* Most of the mainstream media continues to ignore this story…
Five groups, led by the ACLU, are asking a federal judge today to preserve Election Day registration in local polling places in advance of the November presidential election. U.S. District Judge Samuel Der-Yeghiayan is presiding over the case.
The argument, from the ACLU: “The American Civil Liberties Union of Illinois, the Chicago Lawyers’ Committee for Civil Rights Under Law, the Better Government Association, the League of Women Voters of Illinois and the Illinois Campaign for Political Reform in Harlan v. Scholtz, an effort by a political candidate to block implementation of the current EDR system approved by the legislature, piloted during the 2014 general election, and used in the March 2016 primary election. “This election has generated interest and fervor across the nation,” said Colleen K. Connell, Executive Director of the ACLU of Illinois. ‘Eliminating Election Day registration in local precincts so close to an election could leave thousands of people unable to vote.’”
Unmentioned above is that the lawsuit was filed by an arm of the Bruce Rauner-allied Illinois Policy Institute. The group wants the federal court to halt all precinct-level election day voter registration this year because smaller counties are only required to provide a central location for election day registration, while larger counties are required to provide in-precinct election day registration. To them, that’s not fair.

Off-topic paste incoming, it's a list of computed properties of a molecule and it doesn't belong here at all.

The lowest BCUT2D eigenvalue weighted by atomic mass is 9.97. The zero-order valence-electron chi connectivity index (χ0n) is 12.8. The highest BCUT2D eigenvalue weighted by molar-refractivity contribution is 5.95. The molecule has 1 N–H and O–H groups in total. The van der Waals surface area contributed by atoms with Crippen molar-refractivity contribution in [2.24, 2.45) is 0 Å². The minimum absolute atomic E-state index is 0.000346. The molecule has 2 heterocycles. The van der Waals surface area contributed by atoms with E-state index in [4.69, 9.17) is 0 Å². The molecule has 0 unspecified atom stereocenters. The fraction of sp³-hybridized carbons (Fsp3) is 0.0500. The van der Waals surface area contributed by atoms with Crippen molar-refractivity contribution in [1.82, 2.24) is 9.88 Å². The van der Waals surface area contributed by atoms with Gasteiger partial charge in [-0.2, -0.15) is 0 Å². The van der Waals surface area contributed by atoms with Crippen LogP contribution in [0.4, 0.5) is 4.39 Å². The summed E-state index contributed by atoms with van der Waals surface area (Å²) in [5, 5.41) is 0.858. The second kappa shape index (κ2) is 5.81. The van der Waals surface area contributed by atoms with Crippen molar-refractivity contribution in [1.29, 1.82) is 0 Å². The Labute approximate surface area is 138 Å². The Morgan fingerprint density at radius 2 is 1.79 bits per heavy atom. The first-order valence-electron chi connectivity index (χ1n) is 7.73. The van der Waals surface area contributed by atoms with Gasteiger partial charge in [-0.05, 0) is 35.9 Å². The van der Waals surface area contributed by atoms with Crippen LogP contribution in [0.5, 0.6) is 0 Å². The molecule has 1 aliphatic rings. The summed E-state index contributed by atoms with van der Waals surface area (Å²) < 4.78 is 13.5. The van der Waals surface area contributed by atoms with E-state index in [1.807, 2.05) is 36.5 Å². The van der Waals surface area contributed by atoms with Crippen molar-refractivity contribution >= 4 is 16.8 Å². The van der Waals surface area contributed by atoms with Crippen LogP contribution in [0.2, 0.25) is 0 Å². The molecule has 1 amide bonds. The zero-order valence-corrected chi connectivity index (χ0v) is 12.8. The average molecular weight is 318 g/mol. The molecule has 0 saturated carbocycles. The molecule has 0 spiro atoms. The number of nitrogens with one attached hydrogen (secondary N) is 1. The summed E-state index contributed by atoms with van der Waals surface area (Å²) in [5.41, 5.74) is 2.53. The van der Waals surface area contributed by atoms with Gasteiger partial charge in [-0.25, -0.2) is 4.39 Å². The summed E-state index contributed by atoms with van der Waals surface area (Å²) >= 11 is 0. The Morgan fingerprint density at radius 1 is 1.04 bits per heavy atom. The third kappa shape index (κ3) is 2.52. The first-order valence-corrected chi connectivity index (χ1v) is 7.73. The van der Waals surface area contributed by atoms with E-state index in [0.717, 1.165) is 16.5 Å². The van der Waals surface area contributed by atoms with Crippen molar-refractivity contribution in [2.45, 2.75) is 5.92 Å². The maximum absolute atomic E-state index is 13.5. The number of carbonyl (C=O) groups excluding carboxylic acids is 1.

* From the brief…
If the Court determines that preliminary injunctive relief is required, it should extend Election Day registration at polling places in low-population counties, rather than deprive voters in high-population counties of that opportunity. Such a remedy would support, rather than undermine, the public interest in allowing qualified voters to vote, would appropriately respect legislative intent, and would more directly remedy the plaintiffs’ alleged injuries. […]
(T)he requested injunction will overturn voters’ reasonable expectations. In preparation for November’s election, voter education and get-out-the-vote organizations have undertaken massive voter education campaigns, getting the message out to thousands of voters that they can vote on Election Day even if they have not registered or their registration is out of date. Those voters have every right to rely on a state statute guaranteeing their right to vote at their local polling place on Election Day. Turning those voters away at the polls would betray those expectations. Voters in high-population counties – including both Republican and Democratic leaning counties – would be confused at precinct polling places and face long lines at EDR sites, assuming that they make it to an EDR site at all. Meanwhile, short- staffed election personnel would have to spend significant additional resources in assisting voters at both types of locations, all thanks to plaintiffs’ decision to file suit more than a year after the statute’s effective date and less than three months before the election.